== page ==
How Do You Know Your Partner Is The One?: [Essay Example], 670 words GradesFixer

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How Do You Know Your Partner is the One?

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Tracey Cox, sex expert and author of Love Bytes at, claimed, “There’s one thing you need to get married: a proposal.” In her latest column, Cox described a way in which a girl might gauge whether or not her guy is ready to talk about marriage. The question at hand was, “How do you bring up the subject of marriage without feeling a desperate twit?”

In the hypothetical situation, the curious girlfriend breezily brings up the idea of marriage as a purely intellectual topic of social debate:

Simply say ‘I was reading a story in the paper today and marriage seems to go in and out of fashion. What do you think about it? Can you see yourself doing it someday?’ See where the conversation takes you and if you feel comfortable, follow this up with ‘Have you ever thought about us getting married?’

Subsequent bullet points describe the partner being confused and then hesitant. In the face of indefinite stalling, Cox recommends setting up a clear deadline:

… let him know the maximum time you’re prepared to wait. Don’t issue it as an ultimatum, just state a fact.

Mark the date in your diary and let him know about a month or two weeks before D-day. If he comes up with a good reason not to commit then, you might want to reconsider. But if he doesn’t and being married is more important to you than having a relationship with him – and there’s something to think about! – move on. You’ve given it your best shot but it just isn’t going to happen.

I raise my eyebrow at this plan of action because it assumes that men are so much more likely to be wary of commitment; they may not have even thought of it! Ever! Is that realistic? Can the mention of marriage really be that so-putting as to elicit a reaction of “absolute horror,” as Cox suggests? I doubt it. Then again, I suppose that if I were to have a partner who had no concept of a long-term relationship, I might have to think in terms of deadlines, not-ultimatums and “D-Day.” Walking on eggshells to avoid looking like “a desperate twit” doesn’t seem worth it to me.

I cringe at the idea implied in this article that simply arriving at the point of the proposal is the final step. There Goes the Bride, a website for “women and men with cold feet or broken engagements,” has over 2,000 registered forum users who discuss their misgivings, reasons for calling off their big days, and how they’ve coped with the emotional fallout. It’s not very romantic, but matter how much it sparkles, that ring is not an insurance policy.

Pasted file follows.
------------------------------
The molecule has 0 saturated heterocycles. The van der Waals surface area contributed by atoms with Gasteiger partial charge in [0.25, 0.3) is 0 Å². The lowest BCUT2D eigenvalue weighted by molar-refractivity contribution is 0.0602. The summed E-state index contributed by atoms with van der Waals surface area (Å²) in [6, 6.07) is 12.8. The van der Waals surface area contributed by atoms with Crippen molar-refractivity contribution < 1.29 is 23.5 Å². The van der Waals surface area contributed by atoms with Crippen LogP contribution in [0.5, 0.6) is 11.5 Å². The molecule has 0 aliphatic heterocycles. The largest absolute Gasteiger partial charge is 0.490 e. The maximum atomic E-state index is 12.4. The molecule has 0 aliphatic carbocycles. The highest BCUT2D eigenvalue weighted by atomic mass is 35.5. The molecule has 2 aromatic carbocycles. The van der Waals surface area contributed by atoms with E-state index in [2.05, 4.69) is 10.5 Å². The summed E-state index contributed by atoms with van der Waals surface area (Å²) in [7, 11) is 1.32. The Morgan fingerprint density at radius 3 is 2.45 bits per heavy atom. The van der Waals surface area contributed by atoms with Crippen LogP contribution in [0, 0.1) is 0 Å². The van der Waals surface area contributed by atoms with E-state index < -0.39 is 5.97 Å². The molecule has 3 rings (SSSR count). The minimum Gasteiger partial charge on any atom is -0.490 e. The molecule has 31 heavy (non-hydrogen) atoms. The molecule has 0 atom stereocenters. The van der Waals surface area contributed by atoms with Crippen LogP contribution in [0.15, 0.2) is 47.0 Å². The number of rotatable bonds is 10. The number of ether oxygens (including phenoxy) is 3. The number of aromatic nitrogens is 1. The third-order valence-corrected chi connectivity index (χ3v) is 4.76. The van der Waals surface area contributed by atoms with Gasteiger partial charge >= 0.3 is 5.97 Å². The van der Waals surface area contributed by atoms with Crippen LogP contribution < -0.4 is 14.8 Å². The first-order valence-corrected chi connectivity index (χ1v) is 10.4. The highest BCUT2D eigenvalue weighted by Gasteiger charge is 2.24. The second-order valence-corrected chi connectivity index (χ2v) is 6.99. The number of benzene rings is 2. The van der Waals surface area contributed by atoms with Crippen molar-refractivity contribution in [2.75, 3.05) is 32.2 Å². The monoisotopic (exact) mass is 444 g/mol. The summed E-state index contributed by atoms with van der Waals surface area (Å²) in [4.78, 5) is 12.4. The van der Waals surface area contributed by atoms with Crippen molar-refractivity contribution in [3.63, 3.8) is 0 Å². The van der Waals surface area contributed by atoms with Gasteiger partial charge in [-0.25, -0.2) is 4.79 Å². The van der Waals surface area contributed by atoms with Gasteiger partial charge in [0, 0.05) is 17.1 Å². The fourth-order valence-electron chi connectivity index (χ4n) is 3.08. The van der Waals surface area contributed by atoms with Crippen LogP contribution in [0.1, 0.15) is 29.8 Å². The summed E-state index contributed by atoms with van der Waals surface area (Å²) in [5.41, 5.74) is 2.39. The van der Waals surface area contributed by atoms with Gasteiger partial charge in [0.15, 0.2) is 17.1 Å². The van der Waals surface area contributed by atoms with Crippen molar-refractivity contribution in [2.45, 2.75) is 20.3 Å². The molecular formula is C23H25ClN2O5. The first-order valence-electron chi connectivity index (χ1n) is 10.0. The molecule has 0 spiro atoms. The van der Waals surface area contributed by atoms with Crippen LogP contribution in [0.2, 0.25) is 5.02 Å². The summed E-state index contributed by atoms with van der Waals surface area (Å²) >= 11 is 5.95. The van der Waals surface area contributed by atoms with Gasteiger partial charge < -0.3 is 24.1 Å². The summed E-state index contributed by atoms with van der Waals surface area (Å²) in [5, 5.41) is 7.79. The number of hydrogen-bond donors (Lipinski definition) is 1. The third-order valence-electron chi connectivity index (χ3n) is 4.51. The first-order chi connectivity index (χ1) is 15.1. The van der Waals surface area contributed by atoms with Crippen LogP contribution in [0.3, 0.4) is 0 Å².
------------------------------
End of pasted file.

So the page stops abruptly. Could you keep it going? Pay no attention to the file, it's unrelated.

At the heart of it, I believe that the real insecurity lies in potential disparities between the levels of commitment for each partner. The critical question is not whether or not a person is ready to sign on the dotted line of a marriage license, but rather, “How committed are you to making us a working unit?” The measure, then, is not how close a couple is to the big question, but how intent each person is in putting in the time and energy to crafting a meaningful and mutually beneficial partnership.

Cox titled her column, “Does He Plan to Marry You?” For both partners, I would rather ask different questions, each with its inherent why or why not:

Does he want to marry you?

Does he have similar values to you?

Does he envision you in his future?

Does he encourage you to improve yourself?

Does he love you in a way that is visible and audible, especially when times are tough?

Does he love you when you are not lovable?

When a couple is turning the corner from dating to a life-term commitment, the questions leading up to the big question matter. There is simply more to ask than whether someone plans on marriage and there is so much more to gain than a proposal.

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